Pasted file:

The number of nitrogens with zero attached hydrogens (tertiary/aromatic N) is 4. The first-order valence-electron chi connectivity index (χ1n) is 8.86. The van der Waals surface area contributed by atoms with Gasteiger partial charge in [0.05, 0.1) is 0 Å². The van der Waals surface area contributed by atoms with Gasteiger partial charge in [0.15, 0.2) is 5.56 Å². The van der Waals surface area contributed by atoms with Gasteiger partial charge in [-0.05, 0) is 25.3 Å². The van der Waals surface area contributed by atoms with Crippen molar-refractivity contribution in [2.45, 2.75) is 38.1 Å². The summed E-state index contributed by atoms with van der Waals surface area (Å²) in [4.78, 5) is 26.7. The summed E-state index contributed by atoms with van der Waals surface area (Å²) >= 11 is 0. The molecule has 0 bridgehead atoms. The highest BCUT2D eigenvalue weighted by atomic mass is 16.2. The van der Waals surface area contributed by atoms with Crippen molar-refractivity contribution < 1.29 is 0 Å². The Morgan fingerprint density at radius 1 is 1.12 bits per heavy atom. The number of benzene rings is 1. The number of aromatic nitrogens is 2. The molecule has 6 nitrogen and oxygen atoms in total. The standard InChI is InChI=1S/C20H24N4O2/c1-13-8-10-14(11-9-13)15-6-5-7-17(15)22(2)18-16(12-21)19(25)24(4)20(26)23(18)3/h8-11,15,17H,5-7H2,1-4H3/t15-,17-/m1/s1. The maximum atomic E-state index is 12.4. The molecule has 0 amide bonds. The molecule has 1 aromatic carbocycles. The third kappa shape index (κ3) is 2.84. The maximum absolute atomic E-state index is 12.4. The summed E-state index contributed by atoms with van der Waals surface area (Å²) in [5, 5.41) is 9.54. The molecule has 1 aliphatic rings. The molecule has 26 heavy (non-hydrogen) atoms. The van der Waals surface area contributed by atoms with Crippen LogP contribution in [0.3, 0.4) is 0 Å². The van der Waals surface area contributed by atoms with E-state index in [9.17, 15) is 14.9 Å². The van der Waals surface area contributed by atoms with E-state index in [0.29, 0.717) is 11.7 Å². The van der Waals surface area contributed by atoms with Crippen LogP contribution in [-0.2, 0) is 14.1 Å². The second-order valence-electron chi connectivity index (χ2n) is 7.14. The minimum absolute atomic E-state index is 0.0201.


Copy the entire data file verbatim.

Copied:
The number of nitrogens with zero attached hydrogens (tertiary/aromatic N) is 4. The first-order valence-electron chi connectivity index (χ1n) is 8.86. The van der Waals surface area contributed by atoms with Gasteiger partial charge in [0.05, 0.1) is 0 Å². The van der Waals surface area contributed by atoms with Gasteiger partial charge in [0.15, 0.2) is 5.56 Å². The van der Waals surface area contributed by atoms with Gasteiger partial charge in [-0.05, 0) is 25.3 Å². The van der Waals surface area contributed by atoms with Crippen molar-refractivity contribution in [2.45, 2.75) is 38.1 Å². The summed E-state index contributed by atoms with van der Waals surface area (Å²) in [4.78, 5) is 26.7. The summed E-state index contributed by atoms with van der Waals surface area (Å²) >= 11 is 0. The molecule has 0 bridgehead atoms. The highest BCUT2D eigenvalue weighted by atomic mass is 16.2. The van der Waals surface area contributed by atoms with Crippen molar-refractivity contribution < 1.29 is 0 Å². The Morgan fingerprint density at radius 1 is 1.12 bits per heavy atom. The number of benzene rings is 1. The number of aromatic nitrogens is 2. The molecule has 6 nitrogen and oxygen atoms in total. The standard InChI is InChI=1S/C20H24N4O2/c1-13-8-10-14(11-9-13)15-6-5-7-17(15)22(2)18-16(12-21)19(25)24(4)20(26)23(18)3/h8-11,15,17H,5-7H2,1-4H3/t15-,17-/m1/s1. The maximum atomic E-state index is 12.4. The molecule has 0 amide bonds. The molecule has 1 aromatic carbocycles. The third kappa shape index (κ3) is 2.84. The maximum absolute atomic E-state index is 12.4. The summed E-state index contributed by atoms with van der Waals surface area (Å²) in [5, 5.41) is 9.54. The molecule has 1 aliphatic rings. The molecule has 26 heavy (non-hydrogen) atoms. The van der Waals surface area contributed by atoms with Crippen LogP contribution in [0.3, 0.4) is 0 Å². The van der Waals surface area contributed by atoms with E-state index in [9.17, 15) is 14.9 Å². The van der Waals surface area contributed by atoms with E-state index in [0.29, 0.717) is 11.7 Å². The van der Waals surface area contributed by atoms with Crippen LogP contribution in [-0.2, 0) is 14.1 Å². The second-order valence-electron chi connectivity index (χ2n) is 7.14. The minimum absolute atomic E-state index is 0.0201.